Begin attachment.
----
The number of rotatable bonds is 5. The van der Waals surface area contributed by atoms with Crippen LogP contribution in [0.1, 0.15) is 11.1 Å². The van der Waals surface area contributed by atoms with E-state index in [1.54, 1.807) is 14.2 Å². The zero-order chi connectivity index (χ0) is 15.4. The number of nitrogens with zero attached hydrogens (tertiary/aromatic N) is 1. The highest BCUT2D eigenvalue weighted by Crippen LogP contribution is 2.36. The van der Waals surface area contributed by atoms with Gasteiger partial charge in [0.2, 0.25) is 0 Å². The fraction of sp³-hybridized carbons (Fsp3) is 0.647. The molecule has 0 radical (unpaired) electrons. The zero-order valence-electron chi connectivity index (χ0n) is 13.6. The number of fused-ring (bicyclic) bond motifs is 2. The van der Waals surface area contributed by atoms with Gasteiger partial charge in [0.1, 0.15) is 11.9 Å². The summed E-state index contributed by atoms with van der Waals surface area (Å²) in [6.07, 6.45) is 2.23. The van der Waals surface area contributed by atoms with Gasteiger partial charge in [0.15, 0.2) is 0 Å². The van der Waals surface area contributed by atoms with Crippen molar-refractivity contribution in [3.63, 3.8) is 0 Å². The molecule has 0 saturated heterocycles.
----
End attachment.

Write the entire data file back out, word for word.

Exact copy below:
The number of rotatable bonds is 5. The van der Waals surface area contributed by atoms with Crippen LogP contribution in [0.1, 0.15) is 11.1 Å². The van der Waals surface area contributed by atoms with E-state index in [1.54, 1.807) is 14.2 Å². The zero-order chi connectivity index (χ0) is 15.4. The number of nitrogens with zero attached hydrogens (tertiary/aromatic N) is 1. The highest BCUT2D eigenvalue weighted by Crippen LogP contribution is 2.36. The van der Waals surface area contributed by atoms with Gasteiger partial charge in [0.2, 0.25) is 0 Å². The fraction of sp³-hybridized carbons (Fsp3) is 0.647. The molecule has 0 radical (unpaired) electrons. The zero-order valence-electron chi connectivity index (χ0n) is 13.6. The number of fused-ring (bicyclic) bond motifs is 2. The van der Waals surface area contributed by atoms with Gasteiger partial charge in [0.1, 0.15) is 11.9 Å². The summed E-state index contributed by atoms with van der Waals surface area (Å²) in [6.07, 6.45) is 2.23. The van der Waals surface area contributed by atoms with Gasteiger partial charge in [0.15, 0.2) is 0 Å². The van der Waals surface area contributed by atoms with Crippen molar-refractivity contribution in [3.63, 3.8) is 0 Å². The molecule has 0 saturated heterocycles.